By Anatoly Karlin, published in his blog on UNZ Review, October 18, 2015
It is in some ways remarkable that there is still no commonly agreed method on quantifying and ranking national military power.
There is one such for economics, for instance. It is called the GDP. You can make somewhat different arguments on relative economic size or living standards based on various ways of measuring GDP – e.g., the eternal debates over whether nominal or PPP is best – but it does make these discussions factually “grounded” in a way that military discussions (at least as they are carried out in the popular press and comments sections) are not. This may even extend to some extent to the US military itself. For instance, here is a short quote from an article by Adrian Bonenberger, who spent 7 years as an infantry officer in the US Army:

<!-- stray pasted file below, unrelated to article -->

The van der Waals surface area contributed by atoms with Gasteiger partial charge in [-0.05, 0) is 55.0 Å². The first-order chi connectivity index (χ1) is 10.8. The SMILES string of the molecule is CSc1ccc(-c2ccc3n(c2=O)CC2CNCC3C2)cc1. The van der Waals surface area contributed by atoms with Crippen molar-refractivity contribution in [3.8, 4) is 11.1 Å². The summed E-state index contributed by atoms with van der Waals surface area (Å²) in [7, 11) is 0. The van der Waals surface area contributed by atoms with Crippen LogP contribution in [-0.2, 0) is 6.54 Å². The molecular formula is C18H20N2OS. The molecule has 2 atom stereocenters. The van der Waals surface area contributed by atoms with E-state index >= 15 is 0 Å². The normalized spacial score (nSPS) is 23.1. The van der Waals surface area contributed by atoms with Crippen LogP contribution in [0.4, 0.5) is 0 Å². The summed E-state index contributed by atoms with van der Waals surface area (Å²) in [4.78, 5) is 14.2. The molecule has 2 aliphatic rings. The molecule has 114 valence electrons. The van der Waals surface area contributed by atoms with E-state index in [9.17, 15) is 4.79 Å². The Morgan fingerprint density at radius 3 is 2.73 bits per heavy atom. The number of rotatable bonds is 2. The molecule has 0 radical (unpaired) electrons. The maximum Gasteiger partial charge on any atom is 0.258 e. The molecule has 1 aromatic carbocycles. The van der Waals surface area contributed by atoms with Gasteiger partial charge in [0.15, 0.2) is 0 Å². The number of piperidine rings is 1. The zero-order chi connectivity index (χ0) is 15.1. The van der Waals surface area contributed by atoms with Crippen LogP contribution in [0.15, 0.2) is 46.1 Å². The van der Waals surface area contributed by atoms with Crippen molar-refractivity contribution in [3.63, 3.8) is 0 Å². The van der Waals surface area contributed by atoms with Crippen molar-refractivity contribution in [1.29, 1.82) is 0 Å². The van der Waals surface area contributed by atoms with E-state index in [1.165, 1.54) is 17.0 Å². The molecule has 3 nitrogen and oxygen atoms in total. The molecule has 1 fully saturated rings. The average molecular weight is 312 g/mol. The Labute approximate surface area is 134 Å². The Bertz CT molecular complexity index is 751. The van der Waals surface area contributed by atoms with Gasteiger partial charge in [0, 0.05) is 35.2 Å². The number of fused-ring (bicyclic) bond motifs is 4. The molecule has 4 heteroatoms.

This is the greatest risk we face for World War III. Not that Russia defeats Ukraine and moves toward Poland and Estonia, but that Ukraine wipes out the Russians currently in Ukraine, and Putin is forced to take some drastic action to prevent further losses. After all, why should Ukraine not feel entitled to take some of Russia’s territory in return for their lost Crimea? And who will be there to stop them, save demoralized and confused Russian conscripts?
The chances of that happening in the foreseeable future are precisely zero, so awesome is the current size of the military gap between Russia and Ukraine (it approximately doubled from a factor of 4.5 in 1992 at the time of the Soviet collapse, to a peak of 9 by 2013). Even cursory examinations of force structure would confirm it; just the Russian Southern Military District by itself is considerably more powerful than the entire Ukrainian military. Tall tales of Donetsk airport “cyborgs” mowing down thousands of elite Pskov paratroopers to the contrary, on the one occasion in the Donbass War that the Ukrainian military engaged directly with the Russian military resulted in a resounding defeat for the Ukraiians at Ilovaysk – and that despite the Russian military having to maintain plausible deniability and thus forego the use of its fancier toys…
Read the full article (8,000 words) at the weblink above.
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